Roland – The role has not changed much over the past 30 years.  Indy stores were always the places where the new acts were stocked & the staff were passionate & could deliver customer service.  There have always been department stores & other outlets that would stock & sell the top sellers.

QRD – What are the biggest misconceptions people have of record stores in general & yours in particular?

Roland – That they cater to 21-34 year old males.  I can have a meaningful conversation with virtually any customer over whatever style of music they care about.

QRD – What is the most frustrating &/or frequent question you get from 

Roland – In these days of instant gratification, everyone thinks that you can have anything in within a day or two.  We deal with all of the major labels, several independent distributors, a couple of one stops, & other sources.  Sometimes it takes weeks to get a special order in & some customers get very upset over the wait time.

QRD – How do you decide who to hire as an employee & when you need one?

Roland – We are the true mom & pop store.  Years ago we made a commitment to drop the dead weight, reduce our hours of operation & work without staff.  We do occasionally need a hand, especially at holiday season & when we do we approach customers that we feel would suit our needs.

QRD – If you weren’t in the music business, what would you do?

Roland – I got into this as a frustrated rock star, so there was never a consideration of anything else.  I did work in a factory for several years prior to opening the business, but those were years of waiting for the opportunity to open a record store to arrive.

QRD – How did your schooling & previous work experience prepare (or not prepare) you for your store?

Roland – No special schooling - no preparation.  We fell into it naturally & learned as we went. 

QRD – Have you ever refused to sell something purely because you disliked the music, even if it was popular & would sell?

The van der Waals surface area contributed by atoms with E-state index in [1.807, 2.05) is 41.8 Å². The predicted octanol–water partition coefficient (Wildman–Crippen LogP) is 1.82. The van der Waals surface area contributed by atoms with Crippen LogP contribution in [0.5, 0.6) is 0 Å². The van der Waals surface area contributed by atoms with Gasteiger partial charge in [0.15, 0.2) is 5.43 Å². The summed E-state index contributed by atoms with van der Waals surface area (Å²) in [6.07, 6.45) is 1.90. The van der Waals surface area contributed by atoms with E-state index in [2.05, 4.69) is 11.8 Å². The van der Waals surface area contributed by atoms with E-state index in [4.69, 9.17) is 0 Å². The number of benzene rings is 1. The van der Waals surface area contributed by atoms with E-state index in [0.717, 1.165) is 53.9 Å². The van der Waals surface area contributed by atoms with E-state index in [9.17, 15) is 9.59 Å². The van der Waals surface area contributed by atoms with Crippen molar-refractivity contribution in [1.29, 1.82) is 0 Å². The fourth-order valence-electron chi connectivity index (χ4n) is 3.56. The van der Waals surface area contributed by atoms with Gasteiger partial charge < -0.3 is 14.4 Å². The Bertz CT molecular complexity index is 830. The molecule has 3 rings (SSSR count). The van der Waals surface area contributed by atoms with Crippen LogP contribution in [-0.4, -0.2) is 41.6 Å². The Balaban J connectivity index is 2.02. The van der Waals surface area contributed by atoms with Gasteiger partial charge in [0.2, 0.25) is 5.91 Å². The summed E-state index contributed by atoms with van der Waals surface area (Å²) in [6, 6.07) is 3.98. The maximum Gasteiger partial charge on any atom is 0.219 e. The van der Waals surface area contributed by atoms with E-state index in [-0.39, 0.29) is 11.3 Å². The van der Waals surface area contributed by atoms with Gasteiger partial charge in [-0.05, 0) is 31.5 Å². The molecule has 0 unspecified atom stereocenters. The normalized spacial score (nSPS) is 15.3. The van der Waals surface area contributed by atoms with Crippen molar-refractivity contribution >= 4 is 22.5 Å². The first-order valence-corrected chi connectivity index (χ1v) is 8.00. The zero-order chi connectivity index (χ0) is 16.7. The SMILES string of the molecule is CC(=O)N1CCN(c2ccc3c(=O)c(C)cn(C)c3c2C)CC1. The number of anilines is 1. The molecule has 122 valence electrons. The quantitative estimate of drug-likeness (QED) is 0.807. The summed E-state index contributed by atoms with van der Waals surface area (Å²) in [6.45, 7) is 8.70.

Roland – I would never assume to make those judgments for anyone.  There is music that we don’t stock because we don’t think it will sell in our store, but if someone wants it we will get it.

QRD – What is your personal “holy grail”?  (i.e. the one rarity you’ve been looking for forever.) 

Roland – I pretty much find that I can track down most of what I want.  The one thing that hasn’t surfaced yet is the DVD collection of a TV show from the 80’s called Night Music.  It was produced by Lorne Michaels & was shown after Saturday Night Live for I think 3 seasons.  David Sanborn & Jools Holland were the hosts & they managed to attract the most interesting & diverse musical acts.  They also had most of their guests to play with each other, making for some of the best music in television that I have ever seen.  A lot of the footage is available on YouTube, but I would love to own a good quality set of DVDs of this series.  So far Lorne Michaels has refused to release these programs.

QRD – What makes you feel like you had a good day at the store? 

Roland – When I introduce an unsuspecting customer to music that will change their life. 

QRD – Anything else? 

Roland – I have the greatest job in the world.